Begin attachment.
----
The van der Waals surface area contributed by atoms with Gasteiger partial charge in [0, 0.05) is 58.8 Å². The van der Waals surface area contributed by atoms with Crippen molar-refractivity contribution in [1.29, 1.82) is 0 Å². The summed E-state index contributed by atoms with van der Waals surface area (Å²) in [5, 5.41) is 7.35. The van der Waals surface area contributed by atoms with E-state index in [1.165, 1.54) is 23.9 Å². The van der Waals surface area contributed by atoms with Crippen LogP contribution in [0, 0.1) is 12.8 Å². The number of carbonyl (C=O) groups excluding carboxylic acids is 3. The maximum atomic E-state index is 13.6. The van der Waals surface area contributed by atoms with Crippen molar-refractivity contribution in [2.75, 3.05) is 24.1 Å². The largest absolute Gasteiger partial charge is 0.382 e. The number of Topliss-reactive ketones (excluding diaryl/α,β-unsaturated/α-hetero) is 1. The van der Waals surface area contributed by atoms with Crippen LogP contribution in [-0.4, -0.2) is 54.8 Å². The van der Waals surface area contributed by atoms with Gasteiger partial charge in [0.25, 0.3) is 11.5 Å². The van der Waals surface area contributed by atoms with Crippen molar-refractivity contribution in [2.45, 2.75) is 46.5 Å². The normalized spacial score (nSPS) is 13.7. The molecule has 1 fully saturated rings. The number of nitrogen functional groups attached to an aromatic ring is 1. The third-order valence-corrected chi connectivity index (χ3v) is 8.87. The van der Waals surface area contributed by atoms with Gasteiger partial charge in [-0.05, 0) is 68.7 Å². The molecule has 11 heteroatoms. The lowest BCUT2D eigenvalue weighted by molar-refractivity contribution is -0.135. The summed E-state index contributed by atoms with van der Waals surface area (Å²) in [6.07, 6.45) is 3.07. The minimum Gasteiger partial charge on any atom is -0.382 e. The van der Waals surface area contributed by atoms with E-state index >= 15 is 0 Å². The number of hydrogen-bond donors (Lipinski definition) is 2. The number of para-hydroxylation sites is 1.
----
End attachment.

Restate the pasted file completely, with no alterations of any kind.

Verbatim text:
The van der Waals surface area contributed by atoms with Gasteiger partial charge in [0, 0.05) is 58.8 Å². The van der Waals surface area contributed by atoms with Crippen molar-refractivity contribution in [1.29, 1.82) is 0 Å². The summed E-state index contributed by atoms with van der Waals surface area (Å²) in [5, 5.41) is 7.35. The van der Waals surface area contributed by atoms with E-state index in [1.165, 1.54) is 23.9 Å². The van der Waals surface area contributed by atoms with Crippen LogP contribution in [0, 0.1) is 12.8 Å². The number of carbonyl (C=O) groups excluding carboxylic acids is 3. The maximum atomic E-state index is 13.6. The van der Waals surface area contributed by atoms with Crippen molar-refractivity contribution in [2.75, 3.05) is 24.1 Å². The largest absolute Gasteiger partial charge is 0.382 e. The number of Topliss-reactive ketones (excluding diaryl/α,β-unsaturated/α-hetero) is 1. The van der Waals surface area contributed by atoms with Crippen LogP contribution in [-0.4, -0.2) is 54.8 Å². The van der Waals surface area contributed by atoms with Gasteiger partial charge in [0.25, 0.3) is 11.5 Å². The van der Waals surface area contributed by atoms with Crippen molar-refractivity contribution in [2.45, 2.75) is 46.5 Å². The normalized spacial score (nSPS) is 13.7. The molecule has 1 fully saturated rings. The number of nitrogen functional groups attached to an aromatic ring is 1. The third-order valence-corrected chi connectivity index (χ3v) is 8.87. The van der Waals surface area contributed by atoms with Gasteiger partial charge in [-0.05, 0) is 68.7 Å². The molecule has 11 heteroatoms. The lowest BCUT2D eigenvalue weighted by molar-refractivity contribution is -0.135. The summed E-state index contributed by atoms with van der Waals surface area (Å²) in [6.07, 6.45) is 3.07. The minimum Gasteiger partial charge on any atom is -0.382 e. The van der Waals surface area contributed by atoms with E-state index >= 15 is 0 Å². The number of hydrogen-bond donors (Lipinski definition) is 2. The number of para-hydroxylation sites is 1.